As a result of the present invention, heat-sealable embroidery designs can be prepared which have both a backing material, and a bottom surface which does not completely melt upon application of heat and pressure. Thus, much larger embroidery designs can be prepared and heat-sealed to a supporting article. In addition, the preparation of such articles can be controlled to a much more significant degree than was heretofore possible in the prior art.
FIG. 1 illustrates in cross-section one particular embodiment of an embroidery design in accordance with the principles of the present invention.
FIG. 2 is a perspective view of a loom which produces an embroidery design in accordance with the principles of the present invention.
FIG. 3 is a sectional view of the loom illustrated in FIG. 2.
The present invention will be described with reference to a Schiffli embroidery although it should be understood that the principles of the present invention can be applied to other kinds of embroideries as well. All Schiffli embroideries heretofore have been manufactured on a Schiffli loom through the use of a needle or front thread and a bobbin or back thread. Normally, a yarn such as rayon, cotton, or polyester, is threaded through the needle eye on the front of the Schiffli loom. This needle yarn forms the top thread of the embroidery. The shuttle on the back of the loom is loaded with a cotton, nylon, or polyester yarn. This yarn is called the bobbin or back thread and forms the bottom of the embroidery. After the needle penetrates the fabric, it pumps twice at the back of its stroke causing the needle yarn to form a loop. At the same time, the shuttle starts to move upwards passing through the loop, thus forming a normal stitch. The machine tension is adjusted so that the bobbin on the back pulls the needle yarn to the back of the fabric. When viewed from the rear, a properly adjusted loom will show approximately 1/3 bobbin yarn and 2/3 needle yarn on its rear side. The loom will show all needle yarn on its front side.
In accordance with the present invention, an embroidery design is prepared on a Schiffli machine by spanning a heat-degradable fabric across the loom. The heat-degradable fabric is used as the base fabric through which the embroidery will be stitched and form a backing layer for the embroidery design. Such heat-degradable fabrics are well known to those of ordinary skill in the art and may, for example, comprise a cellulosic material, e.g., viscose, pretreated with weak sulfuric acid. Desirably, the backing material degrades when subjected to a temperature in the range of about 350°-450° F.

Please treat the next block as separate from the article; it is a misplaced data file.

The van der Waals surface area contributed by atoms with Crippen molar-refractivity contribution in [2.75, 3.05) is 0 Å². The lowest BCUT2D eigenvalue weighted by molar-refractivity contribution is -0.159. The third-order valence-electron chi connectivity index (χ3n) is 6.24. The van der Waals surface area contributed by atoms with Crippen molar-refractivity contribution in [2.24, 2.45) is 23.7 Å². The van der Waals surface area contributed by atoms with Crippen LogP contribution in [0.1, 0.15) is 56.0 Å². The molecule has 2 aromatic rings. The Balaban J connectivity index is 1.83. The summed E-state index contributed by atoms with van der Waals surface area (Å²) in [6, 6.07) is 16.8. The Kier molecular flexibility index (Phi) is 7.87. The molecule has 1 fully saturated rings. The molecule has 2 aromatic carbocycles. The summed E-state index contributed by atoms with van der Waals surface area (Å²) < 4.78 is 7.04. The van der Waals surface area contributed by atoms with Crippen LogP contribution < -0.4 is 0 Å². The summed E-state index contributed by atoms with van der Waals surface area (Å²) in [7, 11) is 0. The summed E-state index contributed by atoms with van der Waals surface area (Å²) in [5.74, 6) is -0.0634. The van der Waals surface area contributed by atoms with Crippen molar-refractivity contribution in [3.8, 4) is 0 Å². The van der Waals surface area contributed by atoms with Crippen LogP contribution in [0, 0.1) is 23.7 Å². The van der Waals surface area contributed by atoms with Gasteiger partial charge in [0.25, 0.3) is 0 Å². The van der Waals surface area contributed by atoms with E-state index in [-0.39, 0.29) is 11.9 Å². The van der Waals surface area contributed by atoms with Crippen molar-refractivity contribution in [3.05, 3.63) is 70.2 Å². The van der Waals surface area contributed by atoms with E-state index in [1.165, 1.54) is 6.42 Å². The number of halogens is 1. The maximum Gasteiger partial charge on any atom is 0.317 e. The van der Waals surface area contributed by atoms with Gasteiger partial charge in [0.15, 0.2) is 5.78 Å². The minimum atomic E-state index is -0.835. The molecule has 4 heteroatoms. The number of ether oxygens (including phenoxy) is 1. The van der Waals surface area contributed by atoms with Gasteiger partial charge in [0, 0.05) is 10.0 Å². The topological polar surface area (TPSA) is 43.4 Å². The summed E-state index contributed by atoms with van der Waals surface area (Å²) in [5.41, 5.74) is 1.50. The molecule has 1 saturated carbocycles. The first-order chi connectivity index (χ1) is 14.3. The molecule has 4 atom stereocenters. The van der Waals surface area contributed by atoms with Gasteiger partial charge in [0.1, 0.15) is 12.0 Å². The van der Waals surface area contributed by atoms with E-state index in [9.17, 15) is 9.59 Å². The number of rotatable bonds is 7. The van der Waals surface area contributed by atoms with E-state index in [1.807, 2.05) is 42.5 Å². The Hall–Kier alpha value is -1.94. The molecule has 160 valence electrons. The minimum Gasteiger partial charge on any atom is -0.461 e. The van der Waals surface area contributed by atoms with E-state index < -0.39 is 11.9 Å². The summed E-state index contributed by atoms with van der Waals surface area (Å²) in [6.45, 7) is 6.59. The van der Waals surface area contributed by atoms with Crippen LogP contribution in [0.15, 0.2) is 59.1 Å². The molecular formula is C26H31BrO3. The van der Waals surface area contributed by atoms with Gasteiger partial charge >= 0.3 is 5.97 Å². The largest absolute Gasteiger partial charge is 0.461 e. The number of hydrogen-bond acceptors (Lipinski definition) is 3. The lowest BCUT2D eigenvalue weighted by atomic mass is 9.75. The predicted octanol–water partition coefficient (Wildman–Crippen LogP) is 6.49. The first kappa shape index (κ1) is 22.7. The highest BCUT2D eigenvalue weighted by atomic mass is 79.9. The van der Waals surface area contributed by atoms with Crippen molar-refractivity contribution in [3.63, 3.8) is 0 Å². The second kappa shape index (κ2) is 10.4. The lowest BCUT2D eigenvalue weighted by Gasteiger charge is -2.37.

Also in accordance with the present invention, the embroidery design is prepared by reversing the roles of the needle yarn and the bobbin yarn. The embroidery is stitched in a manner so that the front of the loom shows the bobbin yarn while the rear of the loom shows the needle yarn. Thus, the embroidery design is stitched in "mirror image" on the loom with the bobbin yarn forming the top of the embroidery and the needle or "front" yarn forming the bottom of the embroidery.
The needle yarn carried by the needle is comprised of two separate monofilaments or strands. One strand of the needle yarn is made from a thermoplastic adhesive material, such as a polyamide. This strand heat-seals the embroidery to the supporting fabric when heat is applied. Desirably, this strand has a melting point in the range of about 250°-350° F. The other strand of the needle yarn is either of the nonheat-sealable type or has a much higher melting point than the first strand. The second strand holds the embroidered design together after the first strand has melted. These two separate strands of the needle yarn are threaded through the same needle eye and are used to embroider the backside of the embroidery design.
The bobbin yarn can be any type of yarn, natural or synthetic, but in this case, a polyester yarn is preferred because of its durability and strength. The bobbin yarn becomes the top of the applique upon completion of the embroidery.